EL PASO, Texas (KTSM) — Luis Alderete is still searching for his son that he says has been taken to Mexico by his ex-wife.

Alderete was the primary caretaker for his son, Luis Jr., while his ex-wife had visitation rights. When Luis Jr. was three years old, he went to visit his mother, but was never returned.

Alderete’s case is an example of International Parental Child Abduction that prevails in the region due to its proximity to Mexico’s border.

“We’re in the process, but the reality is that I don’t have my son,” said Alderete referring to the process of the Hague Convention, which is an international treaty meant for retrieving children who have been taken to another country by a parent who is breaking their custody rights.

Alderete has been fighting for five years now, once having located his son in Mexico City. Still, with the lack of cooperation between Mexican local authorities and the U.S. Department of State, he says he right back where he started.

At one point, he found himself overwhelmed with the paperwork and procedures of retrieving his son from a foreign country, he said he was lucky enough to find Rosalba Pena.

Pena is a grandmother of an International Parental Child Abduction victim, but her retrieval story was successful.

She had full custody of her granddaughter, who had been a victim of domestic abuse. During a visitation with her mother, her granddaughter was taken and never returned.

“I’m just a grandmother. I never thought I would have to earn these things,” she said. “I had to become a lawyer, a police officer, an investigator.”

She says she had to find her own way to navigate through the Hague Convention to get her granddaughter, then two years old, returned.

After 10 months of searching, her granddaughter was located in Spain. Rosalba said that the successful retrieval was a product of cooperation between both countries.

Now, nine years later, she volunteers for National Center for Missing and Exploited Children, where she helps parents like Alderete.

“When they put all the resources to find the kid and they found it … that’s why I can tell Luis, ‘yes, we can do it,'” said Pena.

She explained that parents often lack resources and don’t know where to begin with their case.

Pena warned about another issue that goes much deeper than the system itself.

“There are people behind, they have something and they want something in return,” said Pena, explaining how there are often “people in the shadows” who use the vulnerability of parents to lure them into situations that can be dangerous for the child.

Alderete fears that something like that could have happened to his son.

He said he had a private investigator who located his son in Mexico City, but he was already moved to an unknown location after less than a day.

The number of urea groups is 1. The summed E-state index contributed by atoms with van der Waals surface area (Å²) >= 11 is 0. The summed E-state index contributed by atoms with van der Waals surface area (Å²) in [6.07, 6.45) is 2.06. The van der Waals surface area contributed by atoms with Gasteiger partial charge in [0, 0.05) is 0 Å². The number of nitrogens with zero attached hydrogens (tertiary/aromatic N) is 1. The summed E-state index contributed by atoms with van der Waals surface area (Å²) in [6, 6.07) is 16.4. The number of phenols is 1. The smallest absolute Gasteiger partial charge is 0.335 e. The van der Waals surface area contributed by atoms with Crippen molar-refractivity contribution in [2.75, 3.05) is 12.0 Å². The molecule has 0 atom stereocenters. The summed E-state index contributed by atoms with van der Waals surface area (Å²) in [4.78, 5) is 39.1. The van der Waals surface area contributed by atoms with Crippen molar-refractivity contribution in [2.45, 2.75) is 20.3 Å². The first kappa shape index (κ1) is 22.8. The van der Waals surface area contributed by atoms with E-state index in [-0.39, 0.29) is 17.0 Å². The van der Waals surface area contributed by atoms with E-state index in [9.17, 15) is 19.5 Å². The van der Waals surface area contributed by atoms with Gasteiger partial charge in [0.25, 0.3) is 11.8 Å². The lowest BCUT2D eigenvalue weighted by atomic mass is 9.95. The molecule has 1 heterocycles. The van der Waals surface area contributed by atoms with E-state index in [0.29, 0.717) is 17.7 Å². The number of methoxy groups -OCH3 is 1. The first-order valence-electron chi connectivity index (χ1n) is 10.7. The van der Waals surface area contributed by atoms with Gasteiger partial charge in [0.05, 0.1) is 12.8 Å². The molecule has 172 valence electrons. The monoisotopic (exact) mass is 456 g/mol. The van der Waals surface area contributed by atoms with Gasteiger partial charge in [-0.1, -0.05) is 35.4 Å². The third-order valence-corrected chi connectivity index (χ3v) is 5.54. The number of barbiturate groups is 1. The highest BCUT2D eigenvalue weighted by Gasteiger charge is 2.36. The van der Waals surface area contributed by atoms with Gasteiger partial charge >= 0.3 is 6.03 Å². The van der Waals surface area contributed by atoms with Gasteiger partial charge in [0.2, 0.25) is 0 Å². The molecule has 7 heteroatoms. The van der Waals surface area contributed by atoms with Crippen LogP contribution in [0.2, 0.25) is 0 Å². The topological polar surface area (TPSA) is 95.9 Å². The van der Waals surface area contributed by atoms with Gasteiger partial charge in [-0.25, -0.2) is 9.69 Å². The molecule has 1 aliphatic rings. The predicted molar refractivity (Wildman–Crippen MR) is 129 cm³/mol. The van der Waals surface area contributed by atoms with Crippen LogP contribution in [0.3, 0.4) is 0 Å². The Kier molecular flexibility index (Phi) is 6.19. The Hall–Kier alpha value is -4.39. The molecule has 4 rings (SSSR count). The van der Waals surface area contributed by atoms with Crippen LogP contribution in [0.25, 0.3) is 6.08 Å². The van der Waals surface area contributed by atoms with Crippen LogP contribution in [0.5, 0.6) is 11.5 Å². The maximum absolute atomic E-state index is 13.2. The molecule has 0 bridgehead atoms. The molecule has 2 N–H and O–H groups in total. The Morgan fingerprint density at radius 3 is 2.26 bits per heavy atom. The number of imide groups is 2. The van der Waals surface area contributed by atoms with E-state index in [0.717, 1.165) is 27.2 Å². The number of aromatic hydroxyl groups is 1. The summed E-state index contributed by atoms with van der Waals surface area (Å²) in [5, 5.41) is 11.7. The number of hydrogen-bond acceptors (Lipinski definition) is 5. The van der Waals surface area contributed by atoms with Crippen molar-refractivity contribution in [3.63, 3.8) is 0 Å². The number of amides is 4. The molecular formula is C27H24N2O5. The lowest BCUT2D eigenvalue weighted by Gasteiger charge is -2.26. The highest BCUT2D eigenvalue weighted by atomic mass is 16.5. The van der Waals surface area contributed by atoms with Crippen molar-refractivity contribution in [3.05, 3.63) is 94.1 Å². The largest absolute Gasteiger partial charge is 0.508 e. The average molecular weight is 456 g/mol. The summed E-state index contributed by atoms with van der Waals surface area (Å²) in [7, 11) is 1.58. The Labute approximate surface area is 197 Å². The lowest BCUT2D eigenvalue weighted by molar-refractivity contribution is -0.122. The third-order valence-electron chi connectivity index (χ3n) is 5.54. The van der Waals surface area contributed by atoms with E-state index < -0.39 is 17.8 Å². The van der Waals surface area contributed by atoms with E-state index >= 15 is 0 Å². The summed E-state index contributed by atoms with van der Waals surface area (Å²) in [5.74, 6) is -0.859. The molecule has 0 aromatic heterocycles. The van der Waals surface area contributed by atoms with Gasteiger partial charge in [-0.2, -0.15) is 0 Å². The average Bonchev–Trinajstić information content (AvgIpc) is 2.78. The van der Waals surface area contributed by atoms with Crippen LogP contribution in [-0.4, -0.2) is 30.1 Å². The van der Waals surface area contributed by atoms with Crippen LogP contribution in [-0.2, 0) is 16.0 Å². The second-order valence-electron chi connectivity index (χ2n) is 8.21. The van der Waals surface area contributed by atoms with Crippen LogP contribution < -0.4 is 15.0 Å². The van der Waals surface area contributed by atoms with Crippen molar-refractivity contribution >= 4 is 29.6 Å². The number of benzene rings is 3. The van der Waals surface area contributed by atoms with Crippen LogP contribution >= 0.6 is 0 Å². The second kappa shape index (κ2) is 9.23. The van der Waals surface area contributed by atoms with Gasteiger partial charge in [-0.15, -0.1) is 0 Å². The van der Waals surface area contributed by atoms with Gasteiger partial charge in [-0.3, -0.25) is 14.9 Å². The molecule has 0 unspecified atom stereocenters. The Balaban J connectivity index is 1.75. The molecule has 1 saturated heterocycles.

Rosalba claimed that such fast moves can often be a red flag that the parent is not coordinating the abduction by themself.

Shanna Beaulieu, a special agent with the FBI, said parents are advised to notify the authorities about the child’s disappearance as soon as possible.

“If there is no custodial right, then it’s a civil case,” explained Beaulieu, because oftentimes the FBI cannot open a case if there are no custodial rights set that could be broken.

She explained that the FBI’s role is to direct the parents into filing the Hague Convention application with the Department of State to provide them with resources and further guidance.

“We are bound to the U.S. as far as actions we can take, but we can issue a warrant in the United States,” she explained, adding that if the parent responsible for abduction enters the U.S., they will be arrested.

However, if child is a dual citizen, the situation gets more complicated.

Beaulieu explained that the country wants to protect its citizens and it has the right to, so often, the parent’s custodial rights will be different in a foreign country, especially if the child is a citizen in that country as well.

She said that these cases often don’t get investigated further because parents fail to provide a custodial agreement that would prove the breaking of the same and deem it an abduction case.

She advises the best way of prevention is establishing custodial rights early on, looking for signs that might show the other parent is looking to relocate, such as quitting their job or selling their house.

“I will tell him that I pray for him every day and that I think about him every day,” said Alderete about his son.

With Pena’s help in his case, he is still hopeful that he will tell a different story soo — one of reunification and celebration.